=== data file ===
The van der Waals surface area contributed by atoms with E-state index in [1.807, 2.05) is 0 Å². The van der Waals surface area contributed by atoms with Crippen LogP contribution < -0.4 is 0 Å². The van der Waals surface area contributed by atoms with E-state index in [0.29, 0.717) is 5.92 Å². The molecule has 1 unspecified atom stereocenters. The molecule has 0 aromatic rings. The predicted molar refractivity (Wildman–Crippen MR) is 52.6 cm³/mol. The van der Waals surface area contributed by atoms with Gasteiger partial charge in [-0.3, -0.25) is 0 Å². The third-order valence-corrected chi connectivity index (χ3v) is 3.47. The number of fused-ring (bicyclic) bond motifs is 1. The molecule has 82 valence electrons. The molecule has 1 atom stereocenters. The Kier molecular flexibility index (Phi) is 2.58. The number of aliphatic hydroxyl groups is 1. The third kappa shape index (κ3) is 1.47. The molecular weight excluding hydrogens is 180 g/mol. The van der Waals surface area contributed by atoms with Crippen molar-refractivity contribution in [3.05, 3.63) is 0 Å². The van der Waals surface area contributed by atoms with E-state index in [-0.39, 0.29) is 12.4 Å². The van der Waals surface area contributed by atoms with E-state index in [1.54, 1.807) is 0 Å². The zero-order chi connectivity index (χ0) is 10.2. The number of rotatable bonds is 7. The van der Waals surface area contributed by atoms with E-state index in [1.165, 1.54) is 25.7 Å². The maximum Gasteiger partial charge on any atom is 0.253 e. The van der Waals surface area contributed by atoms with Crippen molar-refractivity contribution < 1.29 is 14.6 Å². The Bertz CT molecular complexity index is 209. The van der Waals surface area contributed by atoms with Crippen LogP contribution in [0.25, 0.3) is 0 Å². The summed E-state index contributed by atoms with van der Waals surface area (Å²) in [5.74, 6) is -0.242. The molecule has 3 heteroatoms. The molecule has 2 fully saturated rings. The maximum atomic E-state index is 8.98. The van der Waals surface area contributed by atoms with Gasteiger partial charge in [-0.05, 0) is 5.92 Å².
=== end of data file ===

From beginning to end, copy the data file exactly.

The van der Waals surface area contributed by atoms with E-state index in [1.807, 2.05) is 0 Å². The van der Waals surface area contributed by atoms with Crippen LogP contribution < -0.4 is 0 Å². The van der Waals surface area contributed by atoms with E-state index in [0.29, 0.717) is 5.92 Å². The molecule has 1 unspecified atom stereocenters. The molecule has 0 aromatic rings. The predicted molar refractivity (Wildman–Crippen MR) is 52.6 cm³/mol. The van der Waals surface area contributed by atoms with Gasteiger partial charge in [-0.3, -0.25) is 0 Å². The third-order valence-corrected chi connectivity index (χ3v) is 3.47. The number of fused-ring (bicyclic) bond motifs is 1. The molecule has 82 valence electrons. The molecule has 1 atom stereocenters. The Kier molecular flexibility index (Phi) is 2.58. The number of aliphatic hydroxyl groups is 1. The third kappa shape index (κ3) is 1.47. The molecular weight excluding hydrogens is 180 g/mol. The van der Waals surface area contributed by atoms with Crippen molar-refractivity contribution in [3.05, 3.63) is 0 Å². The van der Waals surface area contributed by atoms with E-state index in [-0.39, 0.29) is 12.4 Å². The van der Waals surface area contributed by atoms with E-state index in [1.54, 1.807) is 0 Å². The zero-order chi connectivity index (χ0) is 10.2. The number of rotatable bonds is 7. The van der Waals surface area contributed by atoms with E-state index in [1.165, 1.54) is 25.7 Å². The maximum Gasteiger partial charge on any atom is 0.253 e. The van der Waals surface area contributed by atoms with Crippen molar-refractivity contribution < 1.29 is 14.6 Å². The Bertz CT molecular complexity index is 209. The van der Waals surface area contributed by atoms with Crippen LogP contribution in [0.25, 0.3) is 0 Å². The summed E-state index contributed by atoms with van der Waals surface area (Å²) in [5.74, 6) is -0.242. The molecule has 3 heteroatoms. The molecule has 2 fully saturated rings. The maximum atomic E-state index is 8.98. The van der Waals surface area contributed by atoms with Gasteiger partial charge in [-0.05, 0) is 5.92 Å².